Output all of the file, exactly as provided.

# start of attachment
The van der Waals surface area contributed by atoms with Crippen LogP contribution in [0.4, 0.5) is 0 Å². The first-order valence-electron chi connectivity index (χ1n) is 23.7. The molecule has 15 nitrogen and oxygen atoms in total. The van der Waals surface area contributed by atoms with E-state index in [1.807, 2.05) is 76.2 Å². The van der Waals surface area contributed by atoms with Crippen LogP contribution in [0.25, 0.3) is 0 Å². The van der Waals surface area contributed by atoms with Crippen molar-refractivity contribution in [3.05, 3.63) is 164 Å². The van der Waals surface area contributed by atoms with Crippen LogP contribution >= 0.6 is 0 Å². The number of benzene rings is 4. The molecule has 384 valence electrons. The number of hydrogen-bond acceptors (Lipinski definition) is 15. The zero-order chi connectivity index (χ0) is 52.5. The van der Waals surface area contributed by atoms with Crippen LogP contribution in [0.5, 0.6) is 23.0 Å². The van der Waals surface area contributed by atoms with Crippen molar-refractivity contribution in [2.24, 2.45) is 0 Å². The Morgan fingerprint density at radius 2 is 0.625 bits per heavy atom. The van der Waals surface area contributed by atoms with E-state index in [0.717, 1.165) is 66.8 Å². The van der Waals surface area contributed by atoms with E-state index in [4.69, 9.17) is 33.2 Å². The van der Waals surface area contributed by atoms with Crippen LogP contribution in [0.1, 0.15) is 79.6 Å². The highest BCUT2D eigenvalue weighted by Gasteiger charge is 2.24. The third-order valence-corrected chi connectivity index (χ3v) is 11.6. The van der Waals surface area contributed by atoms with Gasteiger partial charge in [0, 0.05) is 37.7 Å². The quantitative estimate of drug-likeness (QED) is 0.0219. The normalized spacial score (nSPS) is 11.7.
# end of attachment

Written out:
The van der Waals surface area contributed by atoms with Crippen LogP contribution in [0.4, 0.5) is 0 Å². The first-order valence-electron chi connectivity index (χ1n) is 23.7. The molecule has 15 nitrogen and oxygen atoms in total. The van der Waals surface area contributed by atoms with E-state index in [1.807, 2.05) is 76.2 Å². The van der Waals surface area contributed by atoms with Crippen LogP contribution in [0.25, 0.3) is 0 Å². The van der Waals surface area contributed by atoms with Crippen molar-refractivity contribution in [3.05, 3.63) is 164 Å². The van der Waals surface area contributed by atoms with Crippen LogP contribution >= 0.6 is 0 Å². The number of benzene rings is 4. The molecule has 384 valence electrons. The number of hydrogen-bond acceptors (Lipinski definition) is 15. The zero-order chi connectivity index (χ0) is 52.5. The van der Waals surface area contributed by atoms with Crippen LogP contribution in [0.5, 0.6) is 23.0 Å². The van der Waals surface area contributed by atoms with Crippen molar-refractivity contribution in [2.24, 2.45) is 0 Å². The Morgan fingerprint density at radius 2 is 0.625 bits per heavy atom. The van der Waals surface area contributed by atoms with E-state index in [0.717, 1.165) is 66.8 Å². The van der Waals surface area contributed by atoms with E-state index in [4.69, 9.17) is 33.2 Å². The van der Waals surface area contributed by atoms with Crippen LogP contribution in [0.1, 0.15) is 79.6 Å². The highest BCUT2D eigenvalue weighted by Gasteiger charge is 2.24. The third-order valence-corrected chi connectivity index (χ3v) is 11.6. The van der Waals surface area contributed by atoms with Gasteiger partial charge in [0, 0.05) is 37.7 Å². The quantitative estimate of drug-likeness (QED) is 0.0219. The normalized spacial score (nSPS) is 11.7.